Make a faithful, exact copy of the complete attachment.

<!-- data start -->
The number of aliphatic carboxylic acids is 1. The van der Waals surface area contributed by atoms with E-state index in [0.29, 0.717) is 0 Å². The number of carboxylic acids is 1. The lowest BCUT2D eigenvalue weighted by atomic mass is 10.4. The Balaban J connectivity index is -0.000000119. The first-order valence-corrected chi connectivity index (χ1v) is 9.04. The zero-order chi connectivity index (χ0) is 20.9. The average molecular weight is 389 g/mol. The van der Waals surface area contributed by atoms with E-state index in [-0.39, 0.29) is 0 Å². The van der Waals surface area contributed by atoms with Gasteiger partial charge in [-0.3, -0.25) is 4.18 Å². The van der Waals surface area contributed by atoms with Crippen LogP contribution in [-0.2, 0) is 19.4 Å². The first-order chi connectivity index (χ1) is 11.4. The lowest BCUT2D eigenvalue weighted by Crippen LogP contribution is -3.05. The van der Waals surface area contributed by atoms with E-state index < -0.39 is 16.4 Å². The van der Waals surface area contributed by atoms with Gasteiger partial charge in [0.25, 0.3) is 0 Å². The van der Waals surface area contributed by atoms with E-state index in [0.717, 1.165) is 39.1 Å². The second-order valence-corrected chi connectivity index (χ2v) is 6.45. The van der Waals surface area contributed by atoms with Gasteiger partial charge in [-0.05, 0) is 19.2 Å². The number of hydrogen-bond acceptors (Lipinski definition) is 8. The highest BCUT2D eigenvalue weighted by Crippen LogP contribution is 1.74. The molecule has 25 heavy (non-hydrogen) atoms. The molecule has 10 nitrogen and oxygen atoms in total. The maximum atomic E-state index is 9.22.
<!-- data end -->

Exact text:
The number of aliphatic carboxylic acids is 1. The van der Waals surface area contributed by atoms with E-state index in [0.29, 0.717) is 0 Å². The number of carboxylic acids is 1. The lowest BCUT2D eigenvalue weighted by atomic mass is 10.4. The Balaban J connectivity index is -0.000000119. The first-order valence-corrected chi connectivity index (χ1v) is 9.04. The zero-order chi connectivity index (χ0) is 20.9. The average molecular weight is 389 g/mol. The van der Waals surface area contributed by atoms with E-state index in [-0.39, 0.29) is 0 Å². The van der Waals surface area contributed by atoms with Gasteiger partial charge in [-0.3, -0.25) is 4.18 Å². The van der Waals surface area contributed by atoms with Crippen LogP contribution in [-0.2, 0) is 19.4 Å². The first-order chi connectivity index (χ1) is 11.4. The lowest BCUT2D eigenvalue weighted by Crippen LogP contribution is -3.05. The van der Waals surface area contributed by atoms with E-state index < -0.39 is 16.4 Å². The van der Waals surface area contributed by atoms with Gasteiger partial charge in [0.25, 0.3) is 0 Å². The van der Waals surface area contributed by atoms with E-state index in [0.717, 1.165) is 39.1 Å². The second-order valence-corrected chi connectivity index (χ2v) is 6.45. The van der Waals surface area contributed by atoms with Gasteiger partial charge in [-0.05, 0) is 19.2 Å². The number of hydrogen-bond acceptors (Lipinski definition) is 8. The highest BCUT2D eigenvalue weighted by Crippen LogP contribution is 1.74. The molecule has 25 heavy (non-hydrogen) atoms. The molecule has 10 nitrogen and oxygen atoms in total. The maximum atomic E-state index is 9.22.